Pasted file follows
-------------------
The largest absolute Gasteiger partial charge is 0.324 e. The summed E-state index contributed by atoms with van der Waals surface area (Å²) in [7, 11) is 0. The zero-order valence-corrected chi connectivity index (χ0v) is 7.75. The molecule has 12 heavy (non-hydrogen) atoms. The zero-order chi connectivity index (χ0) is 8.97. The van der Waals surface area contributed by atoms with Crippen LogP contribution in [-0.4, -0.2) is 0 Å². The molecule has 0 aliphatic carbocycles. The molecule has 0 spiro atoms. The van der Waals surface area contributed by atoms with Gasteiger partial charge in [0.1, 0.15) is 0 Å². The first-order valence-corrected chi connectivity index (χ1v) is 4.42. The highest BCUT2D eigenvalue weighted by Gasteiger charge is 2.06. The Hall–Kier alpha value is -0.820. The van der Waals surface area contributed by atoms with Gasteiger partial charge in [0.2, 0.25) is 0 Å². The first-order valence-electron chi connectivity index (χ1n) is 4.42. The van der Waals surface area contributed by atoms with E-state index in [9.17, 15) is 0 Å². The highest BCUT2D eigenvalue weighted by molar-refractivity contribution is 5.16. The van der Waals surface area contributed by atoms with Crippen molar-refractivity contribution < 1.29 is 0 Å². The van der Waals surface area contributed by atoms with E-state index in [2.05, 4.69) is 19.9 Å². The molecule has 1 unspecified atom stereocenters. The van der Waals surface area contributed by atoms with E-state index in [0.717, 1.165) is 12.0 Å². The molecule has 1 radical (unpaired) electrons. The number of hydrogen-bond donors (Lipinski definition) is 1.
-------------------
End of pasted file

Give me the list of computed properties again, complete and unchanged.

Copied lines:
The largest absolute Gasteiger partial charge is 0.324 e. The summed E-state index contributed by atoms with van der Waals surface area (Å²) in [7, 11) is 0. The zero-order valence-corrected chi connectivity index (χ0v) is 7.75. The molecule has 12 heavy (non-hydrogen) atoms. The zero-order chi connectivity index (χ0) is 8.97. The van der Waals surface area contributed by atoms with Crippen LogP contribution in [-0.4, -0.2) is 0 Å². The molecule has 0 aliphatic carbocycles. The molecule has 0 spiro atoms. The van der Waals surface area contributed by atoms with Gasteiger partial charge in [0.1, 0.15) is 0 Å². The first-order valence-corrected chi connectivity index (χ1v) is 4.42. The highest BCUT2D eigenvalue weighted by Gasteiger charge is 2.06. The Hall–Kier alpha value is -0.820. The van der Waals surface area contributed by atoms with Gasteiger partial charge in [0.2, 0.25) is 0 Å². The first-order valence-electron chi connectivity index (χ1n) is 4.42. The van der Waals surface area contributed by atoms with E-state index in [9.17, 15) is 0 Å². The highest BCUT2D eigenvalue weighted by molar-refractivity contribution is 5.16. The van der Waals surface area contributed by atoms with Crippen molar-refractivity contribution < 1.29 is 0 Å². The van der Waals surface area contributed by atoms with E-state index in [2.05, 4.69) is 19.9 Å². The molecule has 1 unspecified atom stereocenters. The van der Waals surface area contributed by atoms with E-state index in [0.717, 1.165) is 12.0 Å². The molecule has 1 radical (unpaired) electrons. The number of hydrogen-bond donors (Lipinski definition) is 1.